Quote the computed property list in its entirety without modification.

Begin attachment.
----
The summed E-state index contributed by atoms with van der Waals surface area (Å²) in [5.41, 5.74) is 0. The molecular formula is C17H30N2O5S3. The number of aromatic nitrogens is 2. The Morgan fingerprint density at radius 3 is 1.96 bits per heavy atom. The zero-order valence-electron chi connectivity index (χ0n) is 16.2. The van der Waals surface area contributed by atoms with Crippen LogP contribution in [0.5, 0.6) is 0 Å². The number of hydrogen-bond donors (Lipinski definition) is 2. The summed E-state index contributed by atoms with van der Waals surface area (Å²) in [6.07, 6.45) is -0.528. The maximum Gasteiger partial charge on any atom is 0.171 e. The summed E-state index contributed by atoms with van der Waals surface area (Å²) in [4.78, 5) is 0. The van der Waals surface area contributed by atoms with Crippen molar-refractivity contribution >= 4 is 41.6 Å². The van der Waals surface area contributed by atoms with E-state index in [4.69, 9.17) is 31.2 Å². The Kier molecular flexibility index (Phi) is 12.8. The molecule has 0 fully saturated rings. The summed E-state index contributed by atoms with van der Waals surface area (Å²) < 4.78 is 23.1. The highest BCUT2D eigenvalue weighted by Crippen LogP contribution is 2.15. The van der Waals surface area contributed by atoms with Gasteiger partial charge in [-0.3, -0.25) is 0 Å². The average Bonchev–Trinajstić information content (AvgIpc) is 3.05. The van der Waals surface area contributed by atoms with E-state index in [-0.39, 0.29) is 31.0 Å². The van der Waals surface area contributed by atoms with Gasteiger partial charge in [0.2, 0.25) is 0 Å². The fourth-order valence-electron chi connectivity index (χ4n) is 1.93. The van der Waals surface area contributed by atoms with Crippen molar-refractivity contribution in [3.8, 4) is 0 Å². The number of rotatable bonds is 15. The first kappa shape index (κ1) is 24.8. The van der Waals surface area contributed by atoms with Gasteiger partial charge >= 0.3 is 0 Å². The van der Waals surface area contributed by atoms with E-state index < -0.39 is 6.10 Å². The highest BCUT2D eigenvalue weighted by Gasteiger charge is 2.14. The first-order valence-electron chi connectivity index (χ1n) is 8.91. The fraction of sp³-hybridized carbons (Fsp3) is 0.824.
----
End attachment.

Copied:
The summed E-state index contributed by atoms with van der Waals surface area (Å²) in [5.41, 5.74) is 0. The molecular formula is C17H30N2O5S3. The number of aromatic nitrogens is 2. The Morgan fingerprint density at radius 3 is 1.96 bits per heavy atom. The zero-order valence-electron chi connectivity index (χ0n) is 16.2. The van der Waals surface area contributed by atoms with Crippen LogP contribution in [0.5, 0.6) is 0 Å². The number of hydrogen-bond donors (Lipinski definition) is 2. The summed E-state index contributed by atoms with van der Waals surface area (Å²) in [6.07, 6.45) is -0.528. The maximum Gasteiger partial charge on any atom is 0.171 e. The summed E-state index contributed by atoms with van der Waals surface area (Å²) in [4.78, 5) is 0. The van der Waals surface area contributed by atoms with Crippen molar-refractivity contribution >= 4 is 41.6 Å². The van der Waals surface area contributed by atoms with E-state index in [4.69, 9.17) is 31.2 Å². The Kier molecular flexibility index (Phi) is 12.8. The molecule has 0 fully saturated rings. The summed E-state index contributed by atoms with van der Waals surface area (Å²) < 4.78 is 23.1. The highest BCUT2D eigenvalue weighted by Crippen LogP contribution is 2.15. The van der Waals surface area contributed by atoms with Gasteiger partial charge in [-0.3, -0.25) is 0 Å². The average Bonchev–Trinajstić information content (AvgIpc) is 3.05. The van der Waals surface area contributed by atoms with E-state index in [-0.39, 0.29) is 31.0 Å². The van der Waals surface area contributed by atoms with Gasteiger partial charge in [0.2, 0.25) is 0 Å². The fourth-order valence-electron chi connectivity index (χ4n) is 1.93. The van der Waals surface area contributed by atoms with Crippen molar-refractivity contribution in [3.8, 4) is 0 Å². The number of rotatable bonds is 15. The first kappa shape index (κ1) is 24.8. The van der Waals surface area contributed by atoms with Gasteiger partial charge >= 0.3 is 0 Å². The van der Waals surface area contributed by atoms with E-state index < -0.39 is 6.10 Å². The highest BCUT2D eigenvalue weighted by Gasteiger charge is 2.14. The first-order valence-electron chi connectivity index (χ1n) is 8.91. The fraction of sp³-hybridized carbons (Fsp3) is 0.824.